Question about Video Cameras
I have an ancient Minolta Master 8-406 video camera (circa 1991) that I'd like to be able to connect to my Apple imac in order to use the Imovie application to transfer video from the 8mm tapes we shot through the early 1990's into Imovie and onto DVD. I can do this with my newer version videocamera, a Canon, using a 1394 firewire cable to link the camera to the computer. Is there any way of doing this with the Minolta? It's so old...but it would be great to transfer all of these videotapes to DVD format so that we could actually watch them! Thanks for your help, since there appears to be no available support for Minolta video cameras anywhere!
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Posted on Jan 02, 2017
found this post on apple message board-
Re: importing video from a Panasonic SDR-H40.
Posted: Apr 2, 2008 7:01 AM in response to: annekaev6330 Reply Email
I have the same camera, and after spending frustrating time w/ Panasonic, Apple, Crutchfield.com support and clerks in Best Buy, etc...the fact is that the camera is currently not supported by iMovie for automatic import. Having said that, there is a workaround, which has been posted in numerous other forum topics, which is the following:
You will need to convert that format into a DV format that imovie can use.
MPEG Streamclip (http://www.alfanet.it/squared5/mpegstreamclip.html) is free and Apple's QuickTime MPEG-2 Playback Component http://www.apple.com/quicktime/mpeg2/
is about $20.00. They are the tools that you need to download to convert these files.
Once you have done that, export to DV Stream (.dv) and import it into iMovie.
So you download both programs from the websites above. When you connect the camera by its USB2 cable to the Mac, it will come up on the desktop as a hard drive. Open the folder where the video files are kept, and you will see files with both .mod and .moi extensions. Open Streamclip and drag the .mod files into the main window and it will open the video clip. Next, choose Export to DV in the file menu, and export it to whatever folder and with whatever name you want. Finally you can import this .dv file into iMovie.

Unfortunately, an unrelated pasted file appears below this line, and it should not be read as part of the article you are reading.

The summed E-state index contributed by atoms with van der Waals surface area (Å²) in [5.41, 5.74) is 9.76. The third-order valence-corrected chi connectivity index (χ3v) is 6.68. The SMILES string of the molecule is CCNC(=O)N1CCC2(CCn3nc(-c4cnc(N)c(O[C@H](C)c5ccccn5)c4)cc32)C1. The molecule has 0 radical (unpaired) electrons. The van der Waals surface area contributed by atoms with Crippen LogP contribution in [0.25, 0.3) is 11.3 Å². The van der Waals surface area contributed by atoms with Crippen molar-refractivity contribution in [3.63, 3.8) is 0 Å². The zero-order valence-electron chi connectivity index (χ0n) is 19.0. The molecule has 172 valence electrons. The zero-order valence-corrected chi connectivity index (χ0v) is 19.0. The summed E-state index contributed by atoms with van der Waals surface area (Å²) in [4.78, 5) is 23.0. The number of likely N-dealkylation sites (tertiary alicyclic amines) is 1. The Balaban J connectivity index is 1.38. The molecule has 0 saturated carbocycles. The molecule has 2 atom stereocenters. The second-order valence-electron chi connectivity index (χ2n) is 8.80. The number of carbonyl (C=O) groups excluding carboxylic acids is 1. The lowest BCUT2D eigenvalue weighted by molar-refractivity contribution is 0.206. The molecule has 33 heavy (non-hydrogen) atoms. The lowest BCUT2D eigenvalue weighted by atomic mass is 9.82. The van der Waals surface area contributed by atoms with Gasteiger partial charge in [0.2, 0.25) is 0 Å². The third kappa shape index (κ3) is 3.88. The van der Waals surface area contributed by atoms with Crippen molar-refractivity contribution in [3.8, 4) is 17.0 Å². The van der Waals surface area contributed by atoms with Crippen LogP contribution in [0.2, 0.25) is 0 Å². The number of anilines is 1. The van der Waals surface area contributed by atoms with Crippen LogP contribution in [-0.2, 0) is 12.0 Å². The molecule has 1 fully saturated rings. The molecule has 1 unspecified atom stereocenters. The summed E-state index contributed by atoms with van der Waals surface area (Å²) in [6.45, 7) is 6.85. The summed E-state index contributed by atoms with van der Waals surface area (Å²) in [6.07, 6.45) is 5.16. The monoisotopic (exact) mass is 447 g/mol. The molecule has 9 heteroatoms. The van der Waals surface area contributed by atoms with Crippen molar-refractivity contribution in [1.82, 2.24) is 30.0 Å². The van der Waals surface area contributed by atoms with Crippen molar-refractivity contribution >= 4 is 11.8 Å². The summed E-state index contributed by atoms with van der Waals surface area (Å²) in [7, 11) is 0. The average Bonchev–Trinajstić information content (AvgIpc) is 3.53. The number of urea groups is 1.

It's a bit of a pain, but I hope Apple will at some point update iMovie to deal w/ these kinds of camcorders, as they get more popular. Lastly, there are many technical aspects of converting these files, as you'll see in Streamclip. I don't know the ins and outs, but found the 'remove interlacing' gave me a better final video file. You can play w/ the conversion settings and see...
Posted on Jun 19, 2008
It should work well with Apple iMovie that came with your mac. There is a new version (imovie 09) that is said to be a major improvement over imovie 08 (the version that likely came with your computer). It is part of the iLife suite of multimedia Apple software. Available for $79 from the apple store. Here's a link to the store page. Buy now
Posted on Mar 09, 2009
I do not know MACs, but a standard 4-pin to 6-pin firewire (IEEE1394) is needed. On Windows XP, plug it in, run Windows Movemaker and you are good to go. By the way, a "DV cable" is a firewire cable.
If your MAC cannot "see" your camcorder, try another firewire device to see if your MAC is the culprit, or drag your camcorder and firewire cable to a friend's PC running Windows XP and see if it works.
Posted on May 31, 2009
SOURCE: I have a Canon FS100
The computer is no longer detecting the camcorder for several reasons. It could be the ports on the computer, it could be the cable that you're using to connect the camcorder to the iMac, or it could be the camcorder itself.
Try connecting the camcorder into different USB or FireWire port of the iMac.
Try using different cable.
Try connecting the camcorder into different computer to test the device.
If all else fails, power cycle the camcorder by turning it off and remove the battery for about 10 minutes. Then turn it back on. Otherwise, contact the manufacturer for second opinion.
Hope these helps and have a great day!
Posted on Aug 12, 2009
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